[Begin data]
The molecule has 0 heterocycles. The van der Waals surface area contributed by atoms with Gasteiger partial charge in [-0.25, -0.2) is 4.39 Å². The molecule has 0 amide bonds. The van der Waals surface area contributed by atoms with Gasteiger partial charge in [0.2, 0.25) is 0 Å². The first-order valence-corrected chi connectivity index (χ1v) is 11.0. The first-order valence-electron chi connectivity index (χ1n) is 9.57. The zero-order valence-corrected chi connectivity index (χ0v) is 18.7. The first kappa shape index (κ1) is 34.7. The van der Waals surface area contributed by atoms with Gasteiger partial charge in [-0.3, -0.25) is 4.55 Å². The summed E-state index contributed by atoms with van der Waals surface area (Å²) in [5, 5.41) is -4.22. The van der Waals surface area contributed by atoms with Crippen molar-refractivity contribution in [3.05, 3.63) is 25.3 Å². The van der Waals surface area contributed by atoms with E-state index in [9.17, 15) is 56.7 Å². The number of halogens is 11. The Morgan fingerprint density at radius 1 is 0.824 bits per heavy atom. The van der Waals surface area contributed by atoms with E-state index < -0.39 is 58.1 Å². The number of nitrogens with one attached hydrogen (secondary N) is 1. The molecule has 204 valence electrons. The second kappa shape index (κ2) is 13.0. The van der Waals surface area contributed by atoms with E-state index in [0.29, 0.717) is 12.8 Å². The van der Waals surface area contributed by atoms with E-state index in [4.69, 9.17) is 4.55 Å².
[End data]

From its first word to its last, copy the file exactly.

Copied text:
The molecule has 0 heterocycles. The van der Waals surface area contributed by atoms with Gasteiger partial charge in [-0.25, -0.2) is 4.39 Å². The molecule has 0 amide bonds. The van der Waals surface area contributed by atoms with Gasteiger partial charge in [0.2, 0.25) is 0 Å². The first-order valence-corrected chi connectivity index (χ1v) is 11.0. The first-order valence-electron chi connectivity index (χ1n) is 9.57. The zero-order valence-corrected chi connectivity index (χ0v) is 18.7. The first kappa shape index (κ1) is 34.7. The van der Waals surface area contributed by atoms with Gasteiger partial charge in [-0.3, -0.25) is 4.55 Å². The summed E-state index contributed by atoms with van der Waals surface area (Å²) in [5, 5.41) is -4.22. The van der Waals surface area contributed by atoms with Crippen molar-refractivity contribution in [3.05, 3.63) is 25.3 Å². The van der Waals surface area contributed by atoms with E-state index in [9.17, 15) is 56.7 Å². The number of halogens is 11. The Morgan fingerprint density at radius 1 is 0.824 bits per heavy atom. The van der Waals surface area contributed by atoms with E-state index < -0.39 is 58.1 Å². The number of nitrogens with one attached hydrogen (secondary N) is 1. The molecule has 204 valence electrons. The second kappa shape index (κ2) is 13.0. The van der Waals surface area contributed by atoms with E-state index in [0.29, 0.717) is 12.8 Å². The van der Waals surface area contributed by atoms with E-state index in [4.69, 9.17) is 4.55 Å².